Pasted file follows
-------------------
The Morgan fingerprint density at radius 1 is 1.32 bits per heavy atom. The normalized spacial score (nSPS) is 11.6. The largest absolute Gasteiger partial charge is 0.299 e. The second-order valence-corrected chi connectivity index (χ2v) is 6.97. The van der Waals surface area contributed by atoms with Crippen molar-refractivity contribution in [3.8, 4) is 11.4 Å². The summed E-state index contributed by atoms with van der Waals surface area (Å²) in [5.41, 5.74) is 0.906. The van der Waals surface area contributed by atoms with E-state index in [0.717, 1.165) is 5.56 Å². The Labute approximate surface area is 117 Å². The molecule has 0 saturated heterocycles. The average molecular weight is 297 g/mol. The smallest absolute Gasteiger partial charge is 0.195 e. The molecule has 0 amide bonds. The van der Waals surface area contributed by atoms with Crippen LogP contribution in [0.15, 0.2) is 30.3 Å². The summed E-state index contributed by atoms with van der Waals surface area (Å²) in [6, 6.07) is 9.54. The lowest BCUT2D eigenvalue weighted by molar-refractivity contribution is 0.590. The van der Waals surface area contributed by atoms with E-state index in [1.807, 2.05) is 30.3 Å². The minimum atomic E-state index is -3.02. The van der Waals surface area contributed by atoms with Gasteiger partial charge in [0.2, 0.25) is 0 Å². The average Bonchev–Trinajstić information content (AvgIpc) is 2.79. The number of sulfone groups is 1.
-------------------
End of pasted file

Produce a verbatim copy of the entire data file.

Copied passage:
The Morgan fingerprint density at radius 1 is 1.32 bits per heavy atom. The normalized spacial score (nSPS) is 11.6. The largest absolute Gasteiger partial charge is 0.299 e. The second-order valence-corrected chi connectivity index (χ2v) is 6.97. The van der Waals surface area contributed by atoms with Crippen molar-refractivity contribution in [3.8, 4) is 11.4 Å². The summed E-state index contributed by atoms with van der Waals surface area (Å²) in [5.41, 5.74) is 0.906. The van der Waals surface area contributed by atoms with E-state index in [0.717, 1.165) is 5.56 Å². The Labute approximate surface area is 117 Å². The molecule has 0 saturated heterocycles. The average molecular weight is 297 g/mol. The smallest absolute Gasteiger partial charge is 0.195 e. The molecule has 0 amide bonds. The van der Waals surface area contributed by atoms with Crippen LogP contribution in [0.15, 0.2) is 30.3 Å². The summed E-state index contributed by atoms with van der Waals surface area (Å²) in [6, 6.07) is 9.54. The lowest BCUT2D eigenvalue weighted by molar-refractivity contribution is 0.590. The van der Waals surface area contributed by atoms with E-state index in [1.807, 2.05) is 30.3 Å². The minimum atomic E-state index is -3.02. The van der Waals surface area contributed by atoms with Gasteiger partial charge in [0.2, 0.25) is 0 Å². The average Bonchev–Trinajstić information content (AvgIpc) is 2.79. The number of sulfone groups is 1.